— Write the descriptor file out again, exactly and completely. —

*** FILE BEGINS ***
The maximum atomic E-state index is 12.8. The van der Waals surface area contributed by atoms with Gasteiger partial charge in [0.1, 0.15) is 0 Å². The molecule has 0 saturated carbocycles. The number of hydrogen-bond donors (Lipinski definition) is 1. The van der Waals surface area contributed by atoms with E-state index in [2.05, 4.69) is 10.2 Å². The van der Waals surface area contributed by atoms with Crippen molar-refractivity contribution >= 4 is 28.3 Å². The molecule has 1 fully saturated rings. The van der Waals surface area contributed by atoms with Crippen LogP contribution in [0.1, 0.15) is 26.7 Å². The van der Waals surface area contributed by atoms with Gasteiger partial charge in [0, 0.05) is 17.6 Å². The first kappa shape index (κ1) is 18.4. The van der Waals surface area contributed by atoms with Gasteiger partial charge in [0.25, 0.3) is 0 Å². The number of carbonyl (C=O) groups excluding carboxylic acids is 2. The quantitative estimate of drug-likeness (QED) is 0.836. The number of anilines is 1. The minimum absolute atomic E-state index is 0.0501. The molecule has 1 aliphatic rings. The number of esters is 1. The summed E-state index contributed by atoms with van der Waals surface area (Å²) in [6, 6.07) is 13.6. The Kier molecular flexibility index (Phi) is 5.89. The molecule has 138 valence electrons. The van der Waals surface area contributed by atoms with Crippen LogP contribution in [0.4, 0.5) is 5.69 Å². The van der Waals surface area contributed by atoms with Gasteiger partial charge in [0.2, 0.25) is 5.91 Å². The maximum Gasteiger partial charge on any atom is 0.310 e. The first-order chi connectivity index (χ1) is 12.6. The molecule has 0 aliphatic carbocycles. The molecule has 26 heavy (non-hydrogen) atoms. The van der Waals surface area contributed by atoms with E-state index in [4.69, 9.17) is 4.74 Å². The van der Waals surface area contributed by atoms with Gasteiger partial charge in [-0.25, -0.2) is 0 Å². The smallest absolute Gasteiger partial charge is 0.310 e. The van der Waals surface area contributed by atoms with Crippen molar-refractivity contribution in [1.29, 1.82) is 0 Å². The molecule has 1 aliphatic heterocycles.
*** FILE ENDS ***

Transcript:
The maximum atomic E-state index is 12.8. The van der Waals surface area contributed by atoms with Gasteiger partial charge in [0.1, 0.15) is 0 Å². The molecule has 0 saturated carbocycles. The number of hydrogen-bond donors (Lipinski definition) is 1. The van der Waals surface area contributed by atoms with E-state index in [2.05, 4.69) is 10.2 Å². The van der Waals surface area contributed by atoms with Crippen molar-refractivity contribution >= 4 is 28.3 Å². The molecule has 1 fully saturated rings. The van der Waals surface area contributed by atoms with Crippen LogP contribution in [0.1, 0.15) is 26.7 Å². The van der Waals surface area contributed by atoms with Gasteiger partial charge in [0, 0.05) is 17.6 Å². The first kappa shape index (κ1) is 18.4. The van der Waals surface area contributed by atoms with Gasteiger partial charge in [0.25, 0.3) is 0 Å². The number of carbonyl (C=O) groups excluding carboxylic acids is 2. The quantitative estimate of drug-likeness (QED) is 0.836. The number of anilines is 1. The minimum absolute atomic E-state index is 0.0501. The molecule has 1 aliphatic rings. The number of esters is 1. The summed E-state index contributed by atoms with van der Waals surface area (Å²) in [6, 6.07) is 13.6. The Kier molecular flexibility index (Phi) is 5.89. The molecule has 138 valence electrons. The van der Waals surface area contributed by atoms with Crippen LogP contribution in [0.4, 0.5) is 5.69 Å². The van der Waals surface area contributed by atoms with Gasteiger partial charge in [0.2, 0.25) is 5.91 Å². The maximum Gasteiger partial charge on any atom is 0.310 e. The first-order chi connectivity index (χ1) is 12.6. The molecule has 0 aliphatic carbocycles. The molecule has 26 heavy (non-hydrogen) atoms. The van der Waals surface area contributed by atoms with E-state index in [4.69, 9.17) is 4.74 Å². The van der Waals surface area contributed by atoms with Gasteiger partial charge in [-0.25, -0.2) is 0 Å². The smallest absolute Gasteiger partial charge is 0.310 e. The van der Waals surface area contributed by atoms with Crippen molar-refractivity contribution in [1.29, 1.82) is 0 Å². The molecule has 1 aliphatic heterocycles.